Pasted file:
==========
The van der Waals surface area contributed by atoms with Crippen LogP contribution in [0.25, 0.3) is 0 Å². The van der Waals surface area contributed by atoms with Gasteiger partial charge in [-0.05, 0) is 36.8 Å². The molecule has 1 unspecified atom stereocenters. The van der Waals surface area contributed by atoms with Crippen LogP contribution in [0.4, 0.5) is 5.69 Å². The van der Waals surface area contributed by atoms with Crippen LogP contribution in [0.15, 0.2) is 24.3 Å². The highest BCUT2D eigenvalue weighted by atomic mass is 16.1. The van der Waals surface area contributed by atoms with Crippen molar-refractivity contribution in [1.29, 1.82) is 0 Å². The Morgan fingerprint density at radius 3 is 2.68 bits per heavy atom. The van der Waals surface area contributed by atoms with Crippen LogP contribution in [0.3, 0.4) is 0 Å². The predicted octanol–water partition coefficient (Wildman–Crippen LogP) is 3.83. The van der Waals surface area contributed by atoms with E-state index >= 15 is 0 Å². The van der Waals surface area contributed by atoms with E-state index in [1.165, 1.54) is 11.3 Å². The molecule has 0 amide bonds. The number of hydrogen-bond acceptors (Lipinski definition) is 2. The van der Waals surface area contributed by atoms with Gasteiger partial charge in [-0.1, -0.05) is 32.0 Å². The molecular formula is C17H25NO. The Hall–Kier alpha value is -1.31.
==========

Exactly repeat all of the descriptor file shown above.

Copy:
The van der Waals surface area contributed by atoms with Crippen LogP contribution in [0.25, 0.3) is 0 Å². The van der Waals surface area contributed by atoms with Gasteiger partial charge in [-0.05, 0) is 36.8 Å². The molecule has 1 unspecified atom stereocenters. The van der Waals surface area contributed by atoms with Crippen LogP contribution in [0.4, 0.5) is 5.69 Å². The van der Waals surface area contributed by atoms with Crippen LogP contribution in [0.15, 0.2) is 24.3 Å². The highest BCUT2D eigenvalue weighted by atomic mass is 16.1. The van der Waals surface area contributed by atoms with Crippen molar-refractivity contribution in [1.29, 1.82) is 0 Å². The Morgan fingerprint density at radius 3 is 2.68 bits per heavy atom. The van der Waals surface area contributed by atoms with Crippen LogP contribution in [0.3, 0.4) is 0 Å². The predicted octanol–water partition coefficient (Wildman–Crippen LogP) is 3.83. The van der Waals surface area contributed by atoms with E-state index >= 15 is 0 Å². The van der Waals surface area contributed by atoms with E-state index in [1.165, 1.54) is 11.3 Å². The molecule has 0 amide bonds. The number of hydrogen-bond acceptors (Lipinski definition) is 2. The van der Waals surface area contributed by atoms with Gasteiger partial charge in [-0.1, -0.05) is 32.0 Å². The molecular formula is C17H25NO. The Hall–Kier alpha value is -1.31.